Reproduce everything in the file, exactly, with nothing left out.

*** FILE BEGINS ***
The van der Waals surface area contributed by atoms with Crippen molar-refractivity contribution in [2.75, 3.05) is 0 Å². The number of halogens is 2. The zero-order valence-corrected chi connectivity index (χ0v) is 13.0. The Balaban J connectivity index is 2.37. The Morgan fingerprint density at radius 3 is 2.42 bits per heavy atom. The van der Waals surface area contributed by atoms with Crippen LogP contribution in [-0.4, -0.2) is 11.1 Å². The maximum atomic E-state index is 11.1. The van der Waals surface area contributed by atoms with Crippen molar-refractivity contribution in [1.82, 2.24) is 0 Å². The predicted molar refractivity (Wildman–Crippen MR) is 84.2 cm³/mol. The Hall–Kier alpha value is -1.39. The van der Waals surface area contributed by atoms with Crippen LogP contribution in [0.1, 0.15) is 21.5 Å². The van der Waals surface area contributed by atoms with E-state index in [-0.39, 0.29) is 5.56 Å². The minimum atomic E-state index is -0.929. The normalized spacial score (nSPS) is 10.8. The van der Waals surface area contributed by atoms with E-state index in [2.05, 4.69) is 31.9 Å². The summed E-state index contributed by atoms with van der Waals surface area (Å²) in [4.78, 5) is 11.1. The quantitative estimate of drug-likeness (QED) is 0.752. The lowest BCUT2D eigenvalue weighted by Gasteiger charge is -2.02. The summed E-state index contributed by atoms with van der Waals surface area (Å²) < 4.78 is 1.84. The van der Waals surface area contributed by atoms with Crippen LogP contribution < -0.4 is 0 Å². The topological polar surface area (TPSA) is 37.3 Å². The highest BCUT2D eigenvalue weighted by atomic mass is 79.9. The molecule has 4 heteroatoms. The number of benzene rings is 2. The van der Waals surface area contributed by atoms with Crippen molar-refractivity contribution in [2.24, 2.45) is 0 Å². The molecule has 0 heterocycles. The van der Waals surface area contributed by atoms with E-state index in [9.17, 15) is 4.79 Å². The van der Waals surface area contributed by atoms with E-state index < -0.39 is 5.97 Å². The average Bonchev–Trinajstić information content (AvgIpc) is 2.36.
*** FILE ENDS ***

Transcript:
The van der Waals surface area contributed by atoms with Crippen molar-refractivity contribution in [2.75, 3.05) is 0 Å². The number of halogens is 2. The zero-order valence-corrected chi connectivity index (χ0v) is 13.0. The Balaban J connectivity index is 2.37. The Morgan fingerprint density at radius 3 is 2.42 bits per heavy atom. The van der Waals surface area contributed by atoms with Crippen LogP contribution in [-0.4, -0.2) is 11.1 Å². The maximum atomic E-state index is 11.1. The van der Waals surface area contributed by atoms with Crippen molar-refractivity contribution in [1.82, 2.24) is 0 Å². The predicted molar refractivity (Wildman–Crippen MR) is 84.2 cm³/mol. The Hall–Kier alpha value is -1.39. The van der Waals surface area contributed by atoms with Crippen LogP contribution in [0.1, 0.15) is 21.5 Å². The van der Waals surface area contributed by atoms with E-state index in [-0.39, 0.29) is 5.56 Å². The minimum atomic E-state index is -0.929. The normalized spacial score (nSPS) is 10.8. The van der Waals surface area contributed by atoms with E-state index in [2.05, 4.69) is 31.9 Å². The summed E-state index contributed by atoms with van der Waals surface area (Å²) in [4.78, 5) is 11.1. The quantitative estimate of drug-likeness (QED) is 0.752. The lowest BCUT2D eigenvalue weighted by Gasteiger charge is -2.02. The summed E-state index contributed by atoms with van der Waals surface area (Å²) < 4.78 is 1.84. The van der Waals surface area contributed by atoms with Crippen LogP contribution < -0.4 is 0 Å². The topological polar surface area (TPSA) is 37.3 Å². The highest BCUT2D eigenvalue weighted by atomic mass is 79.9. The molecule has 4 heteroatoms. The number of benzene rings is 2. The van der Waals surface area contributed by atoms with Crippen molar-refractivity contribution in [2.24, 2.45) is 0 Å². The molecule has 0 heterocycles. The van der Waals surface area contributed by atoms with E-state index in [9.17, 15) is 4.79 Å². The van der Waals surface area contributed by atoms with E-state index < -0.39 is 5.97 Å². The average Bonchev–Trinajstić information content (AvgIpc) is 2.36.